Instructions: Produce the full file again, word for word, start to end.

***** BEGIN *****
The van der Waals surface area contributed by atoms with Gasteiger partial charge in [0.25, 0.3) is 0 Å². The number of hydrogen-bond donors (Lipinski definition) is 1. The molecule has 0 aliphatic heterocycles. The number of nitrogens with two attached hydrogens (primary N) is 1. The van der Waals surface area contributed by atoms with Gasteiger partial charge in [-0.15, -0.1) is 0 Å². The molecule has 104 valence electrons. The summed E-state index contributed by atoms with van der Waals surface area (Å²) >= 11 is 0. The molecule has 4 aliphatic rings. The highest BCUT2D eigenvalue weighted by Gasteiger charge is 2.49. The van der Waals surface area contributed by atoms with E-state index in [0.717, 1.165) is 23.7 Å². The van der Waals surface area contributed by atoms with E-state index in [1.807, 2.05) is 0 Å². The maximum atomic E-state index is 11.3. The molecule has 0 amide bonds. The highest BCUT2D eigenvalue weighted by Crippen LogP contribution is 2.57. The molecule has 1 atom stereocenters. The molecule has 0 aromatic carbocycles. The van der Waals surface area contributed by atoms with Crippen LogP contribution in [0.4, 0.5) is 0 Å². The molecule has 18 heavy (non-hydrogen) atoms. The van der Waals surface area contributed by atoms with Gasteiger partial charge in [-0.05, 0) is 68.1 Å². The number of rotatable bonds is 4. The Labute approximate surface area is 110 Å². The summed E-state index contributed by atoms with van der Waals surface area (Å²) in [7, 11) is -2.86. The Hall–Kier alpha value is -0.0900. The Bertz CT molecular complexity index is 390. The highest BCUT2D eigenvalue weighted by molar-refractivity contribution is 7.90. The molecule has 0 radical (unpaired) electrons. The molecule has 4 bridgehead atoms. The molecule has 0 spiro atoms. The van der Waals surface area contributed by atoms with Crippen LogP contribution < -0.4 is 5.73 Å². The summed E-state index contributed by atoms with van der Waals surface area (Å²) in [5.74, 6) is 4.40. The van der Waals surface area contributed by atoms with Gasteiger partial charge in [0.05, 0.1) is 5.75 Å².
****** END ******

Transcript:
The van der Waals surface area contributed by atoms with Gasteiger partial charge in [0.25, 0.3) is 0 Å². The number of hydrogen-bond donors (Lipinski definition) is 1. The molecule has 0 aliphatic heterocycles. The number of nitrogens with two attached hydrogens (primary N) is 1. The van der Waals surface area contributed by atoms with Gasteiger partial charge in [-0.15, -0.1) is 0 Å². The molecule has 104 valence electrons. The summed E-state index contributed by atoms with van der Waals surface area (Å²) >= 11 is 0. The molecule has 4 aliphatic rings. The highest BCUT2D eigenvalue weighted by Gasteiger charge is 2.49. The van der Waals surface area contributed by atoms with E-state index in [0.717, 1.165) is 23.7 Å². The van der Waals surface area contributed by atoms with E-state index in [1.807, 2.05) is 0 Å². The maximum atomic E-state index is 11.3. The molecule has 0 amide bonds. The highest BCUT2D eigenvalue weighted by Crippen LogP contribution is 2.57. The molecule has 1 atom stereocenters. The molecule has 0 aromatic carbocycles. The van der Waals surface area contributed by atoms with Crippen LogP contribution in [0.4, 0.5) is 0 Å². The molecule has 18 heavy (non-hydrogen) atoms. The van der Waals surface area contributed by atoms with Gasteiger partial charge in [-0.05, 0) is 68.1 Å². The number of rotatable bonds is 4. The Labute approximate surface area is 110 Å². The summed E-state index contributed by atoms with van der Waals surface area (Å²) in [7, 11) is -2.86. The Hall–Kier alpha value is -0.0900. The Bertz CT molecular complexity index is 390. The highest BCUT2D eigenvalue weighted by molar-refractivity contribution is 7.90. The molecule has 0 radical (unpaired) electrons. The molecule has 4 bridgehead atoms. The molecule has 0 spiro atoms. The van der Waals surface area contributed by atoms with Crippen LogP contribution < -0.4 is 5.73 Å². The summed E-state index contributed by atoms with van der Waals surface area (Å²) in [5.74, 6) is 4.40. The van der Waals surface area contributed by atoms with Gasteiger partial charge in [0.05, 0.1) is 5.75 Å².